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Wal-Mart As Predator

Human Rights Watch has long been critical of Wal-Mart which takes full advantage of weak American labor laws and which make it virtually impossible for the 1.3 million employees of America's largest retailer to ever hope to unionize. In addition, Wal-Mart continues to use a variety of both legal and illegal means to prevent their workforce from unionizing.

It is no wonder that Wal-Mart continues as the biggest retailer in America with $351 billion in revenue in 2007, topping the Fortune 500 list once again, while most Wal-Mart workers struggle to afford rent, gasoline, health care or food for their families on minimum Wal-Mart wage incomes. Many Wal-Mart employees have to accept Food Stamps, public health care or some other government sponsored welfare in order to survive.

Taxpayers have to subsidize the low wages and lack of benefits that Wal-Mart pays, while the management of Wal-Mart brings home millions in pay and billions in corporate profits. Wal-Mart exploits the taxpayer by forcing them to pay their labor costs and costs of doing business that they refuse to pay. Wal-Mart is simply not a good public citizen.

The early days of the American Revolution promised upward mobility to workers if they would only move to the cities and become dependent on others for jobs and give up their farms and self-dependent lifestyles. Instead, many workers in America continue to live below the poverty line in a relationship hardly much better than the classic days of the slave and slave owner.

Yet, because of a lack of class-conscious struggle by most American workers, many workers are not radicalized like their counterparts in Europe to throw off this oppression and only allow themselves to be continually exploited by their oppressors. But the tactics of Wal-Mart make even unionizing by their employees impossible. This company is expert at wage exploitation of their employees.

Just because the chains of slavery around the necks of many forced into poverty in America in some low paying dead-end minimum wage jobs is invisible doesn't mean that it's not still there hanging around their necks. Wal-Mart is a blowback to the bad old days of the Company Store.

Unlike employers in most other American companies who believe in a fair wages for a fair days work, Wal-Mart's upper management believes that their road to wealth should come from the worst methods of exploitation of their employees to boost profits and continue to open new stores and push out other businesses. Wal-Mart currently has over 4,000 stores, and has plans to go into many more communities and economically destroy their competition and take over the market in those areas, drive down wages in those communities, and become more powerful.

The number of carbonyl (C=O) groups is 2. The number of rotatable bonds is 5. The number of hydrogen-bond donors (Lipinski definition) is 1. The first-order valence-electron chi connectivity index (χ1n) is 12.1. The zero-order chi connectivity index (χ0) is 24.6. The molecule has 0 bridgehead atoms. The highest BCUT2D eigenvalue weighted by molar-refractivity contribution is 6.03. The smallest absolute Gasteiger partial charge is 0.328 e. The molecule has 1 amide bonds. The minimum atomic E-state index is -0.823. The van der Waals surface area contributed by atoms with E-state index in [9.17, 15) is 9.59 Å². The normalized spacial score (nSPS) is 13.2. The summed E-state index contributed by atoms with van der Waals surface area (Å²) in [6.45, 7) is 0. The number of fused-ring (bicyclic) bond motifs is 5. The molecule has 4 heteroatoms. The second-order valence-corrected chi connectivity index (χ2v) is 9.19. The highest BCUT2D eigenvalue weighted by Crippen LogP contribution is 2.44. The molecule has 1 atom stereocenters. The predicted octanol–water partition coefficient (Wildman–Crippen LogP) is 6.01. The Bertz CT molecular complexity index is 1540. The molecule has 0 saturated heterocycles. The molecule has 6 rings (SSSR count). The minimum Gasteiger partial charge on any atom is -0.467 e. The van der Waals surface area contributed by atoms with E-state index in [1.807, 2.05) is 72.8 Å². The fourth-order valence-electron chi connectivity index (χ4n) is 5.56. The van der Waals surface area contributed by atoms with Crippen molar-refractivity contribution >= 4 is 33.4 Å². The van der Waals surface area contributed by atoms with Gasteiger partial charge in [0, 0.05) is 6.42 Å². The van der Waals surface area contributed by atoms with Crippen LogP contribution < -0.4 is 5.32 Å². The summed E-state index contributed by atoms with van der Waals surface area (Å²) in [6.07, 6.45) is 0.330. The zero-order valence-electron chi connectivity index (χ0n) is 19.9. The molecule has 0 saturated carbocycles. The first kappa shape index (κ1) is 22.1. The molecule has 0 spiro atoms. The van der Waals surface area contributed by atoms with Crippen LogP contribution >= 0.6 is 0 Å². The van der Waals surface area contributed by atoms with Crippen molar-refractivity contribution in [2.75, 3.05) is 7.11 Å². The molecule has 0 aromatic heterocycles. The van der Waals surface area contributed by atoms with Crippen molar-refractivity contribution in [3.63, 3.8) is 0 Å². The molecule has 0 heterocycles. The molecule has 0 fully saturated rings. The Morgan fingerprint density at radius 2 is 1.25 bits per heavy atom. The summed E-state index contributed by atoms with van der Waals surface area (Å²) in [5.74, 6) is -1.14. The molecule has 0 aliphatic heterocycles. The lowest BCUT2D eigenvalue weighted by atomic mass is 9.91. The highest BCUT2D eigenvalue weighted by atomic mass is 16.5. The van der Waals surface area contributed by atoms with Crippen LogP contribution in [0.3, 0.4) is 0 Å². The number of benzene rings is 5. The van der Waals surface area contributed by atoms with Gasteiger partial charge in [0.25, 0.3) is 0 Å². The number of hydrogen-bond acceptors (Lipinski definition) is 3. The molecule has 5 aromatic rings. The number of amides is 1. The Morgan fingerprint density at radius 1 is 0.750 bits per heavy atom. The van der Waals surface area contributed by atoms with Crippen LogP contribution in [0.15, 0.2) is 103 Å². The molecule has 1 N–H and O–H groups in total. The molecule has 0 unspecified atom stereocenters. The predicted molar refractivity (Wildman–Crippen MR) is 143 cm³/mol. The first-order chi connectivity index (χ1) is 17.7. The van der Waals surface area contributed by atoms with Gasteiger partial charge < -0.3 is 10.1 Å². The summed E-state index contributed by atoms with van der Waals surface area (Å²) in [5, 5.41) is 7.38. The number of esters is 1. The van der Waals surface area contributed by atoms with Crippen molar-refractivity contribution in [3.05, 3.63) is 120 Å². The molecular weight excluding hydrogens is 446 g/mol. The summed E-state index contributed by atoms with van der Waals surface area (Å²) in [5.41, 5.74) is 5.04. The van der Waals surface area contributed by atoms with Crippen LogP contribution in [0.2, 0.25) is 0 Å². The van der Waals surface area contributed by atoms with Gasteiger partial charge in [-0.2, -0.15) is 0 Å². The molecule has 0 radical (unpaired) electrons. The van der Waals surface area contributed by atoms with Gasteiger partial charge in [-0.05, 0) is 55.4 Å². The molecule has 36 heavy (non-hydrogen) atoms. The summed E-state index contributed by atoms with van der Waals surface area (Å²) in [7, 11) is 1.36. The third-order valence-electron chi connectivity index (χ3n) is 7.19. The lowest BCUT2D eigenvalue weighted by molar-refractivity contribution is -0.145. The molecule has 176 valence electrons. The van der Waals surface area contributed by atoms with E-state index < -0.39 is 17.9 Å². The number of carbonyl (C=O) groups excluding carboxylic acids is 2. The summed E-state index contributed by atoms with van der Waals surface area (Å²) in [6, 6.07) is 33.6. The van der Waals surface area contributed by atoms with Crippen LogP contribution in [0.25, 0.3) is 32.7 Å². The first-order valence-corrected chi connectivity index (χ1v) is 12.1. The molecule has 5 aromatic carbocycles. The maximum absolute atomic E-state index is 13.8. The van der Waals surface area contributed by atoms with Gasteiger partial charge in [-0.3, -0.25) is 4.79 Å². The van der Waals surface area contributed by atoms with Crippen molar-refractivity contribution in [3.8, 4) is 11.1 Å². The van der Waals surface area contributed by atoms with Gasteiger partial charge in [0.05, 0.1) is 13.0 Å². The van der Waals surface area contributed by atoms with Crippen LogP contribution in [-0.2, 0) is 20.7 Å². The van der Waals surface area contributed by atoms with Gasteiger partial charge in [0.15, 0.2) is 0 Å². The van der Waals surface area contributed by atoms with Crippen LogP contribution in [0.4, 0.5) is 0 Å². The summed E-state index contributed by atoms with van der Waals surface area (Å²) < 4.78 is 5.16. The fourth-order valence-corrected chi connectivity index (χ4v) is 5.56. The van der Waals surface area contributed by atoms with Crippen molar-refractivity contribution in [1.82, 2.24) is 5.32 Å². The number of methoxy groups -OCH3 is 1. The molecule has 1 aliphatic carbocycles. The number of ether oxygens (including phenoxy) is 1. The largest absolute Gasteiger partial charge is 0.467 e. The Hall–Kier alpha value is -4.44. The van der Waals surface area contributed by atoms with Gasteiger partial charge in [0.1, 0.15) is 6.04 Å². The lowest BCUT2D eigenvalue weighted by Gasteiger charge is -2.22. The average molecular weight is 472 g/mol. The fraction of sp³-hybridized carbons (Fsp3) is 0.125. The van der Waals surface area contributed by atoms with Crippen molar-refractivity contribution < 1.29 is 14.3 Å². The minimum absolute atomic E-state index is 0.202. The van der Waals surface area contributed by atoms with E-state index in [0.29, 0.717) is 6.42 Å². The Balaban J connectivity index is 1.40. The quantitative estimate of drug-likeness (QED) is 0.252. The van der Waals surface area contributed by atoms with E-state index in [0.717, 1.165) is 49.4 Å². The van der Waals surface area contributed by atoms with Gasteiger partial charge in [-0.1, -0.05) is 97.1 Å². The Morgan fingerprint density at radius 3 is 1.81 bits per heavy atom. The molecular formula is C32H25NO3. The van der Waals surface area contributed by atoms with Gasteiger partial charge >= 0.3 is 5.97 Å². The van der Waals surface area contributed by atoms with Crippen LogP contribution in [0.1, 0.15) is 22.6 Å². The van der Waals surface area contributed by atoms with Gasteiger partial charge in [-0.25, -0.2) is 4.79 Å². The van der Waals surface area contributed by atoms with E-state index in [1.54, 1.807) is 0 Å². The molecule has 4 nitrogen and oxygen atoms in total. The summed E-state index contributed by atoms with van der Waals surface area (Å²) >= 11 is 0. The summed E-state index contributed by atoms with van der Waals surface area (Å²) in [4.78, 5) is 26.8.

Wal-Mart is like an alien predator, it devours other businesses and ruins the American Dream hopes of anyone caught working there who is not top management and who doesn't share in it's wealth. When other businesses are economically destroyed in some small community, and Wal-Mart becomes the only source of jobs in that community, workers watch their wages cut and freedom of choice of where to shop disappears.

Wal-Mart doesn't represent free market economics, it represents one seller control of all business and all wages in some smaller communities. It's the closest thing to a Soviet-era Communist economic system of complete economic control of the lives of all involved in some smaller communities that America will ever witness. No one in their right mind can call this good.


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Comments (10)

Ray H.:

Wal Mart's the enemy? If it wasn't for Wal Mart, most of the people that work there would be jobless and wouldn't be able to afford the prices that other places were charging. Seems to me that if they pay people that can't get a job anywhere else more, then the prices they have charge for the goods they sell will go up. Then we'll be back where we start. Undereducated, undertrained people getting paid more money than they are worth.